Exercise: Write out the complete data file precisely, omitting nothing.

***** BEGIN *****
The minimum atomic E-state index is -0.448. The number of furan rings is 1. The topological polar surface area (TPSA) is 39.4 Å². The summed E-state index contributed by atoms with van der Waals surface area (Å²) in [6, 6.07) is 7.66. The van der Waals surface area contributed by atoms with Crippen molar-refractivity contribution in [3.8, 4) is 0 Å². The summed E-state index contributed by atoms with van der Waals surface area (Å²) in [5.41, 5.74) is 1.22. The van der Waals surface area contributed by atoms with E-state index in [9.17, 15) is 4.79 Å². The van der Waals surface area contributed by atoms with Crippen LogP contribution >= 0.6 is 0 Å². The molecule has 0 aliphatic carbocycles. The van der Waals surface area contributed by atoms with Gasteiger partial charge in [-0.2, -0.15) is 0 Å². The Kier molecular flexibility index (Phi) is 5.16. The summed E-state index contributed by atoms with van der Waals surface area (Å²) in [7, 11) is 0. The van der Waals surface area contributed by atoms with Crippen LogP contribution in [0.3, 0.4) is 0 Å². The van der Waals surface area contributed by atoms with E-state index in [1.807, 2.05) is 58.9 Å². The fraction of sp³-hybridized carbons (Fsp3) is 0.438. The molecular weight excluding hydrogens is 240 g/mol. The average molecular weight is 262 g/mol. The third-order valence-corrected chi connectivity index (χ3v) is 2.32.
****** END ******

The minimum atomic E-state index is -0.448. The number of furan rings is 1. The topological polar surface area (TPSA) is 39.4 Å². The summed E-state index contributed by atoms with van der Waals surface area (Å²) in [6, 6.07) is 7.66. The van der Waals surface area contributed by atoms with Crippen molar-refractivity contribution in [3.8, 4) is 0 Å². The summed E-state index contributed by atoms with van der Waals surface area (Å²) in [5.41, 5.74) is 1.22. The van der Waals surface area contributed by atoms with E-state index in [9.17, 15) is 4.79 Å². The van der Waals surface area contributed by atoms with Crippen LogP contribution >= 0.6 is 0 Å². The molecule has 0 aliphatic carbocycles. The van der Waals surface area contributed by atoms with Gasteiger partial charge in [-0.2, -0.15) is 0 Å². The Kier molecular flexibility index (Phi) is 5.16. The summed E-state index contributed by atoms with van der Waals surface area (Å²) in [7, 11) is 0. The van der Waals surface area contributed by atoms with Crippen LogP contribution in [0.3, 0.4) is 0 Å². The van der Waals surface area contributed by atoms with E-state index in [1.807, 2.05) is 58.9 Å². The fraction of sp³-hybridized carbons (Fsp3) is 0.438. The molecular weight excluding hydrogens is 240 g/mol. The average molecular weight is 262 g/mol. The third-order valence-corrected chi connectivity index (χ3v) is 2.32.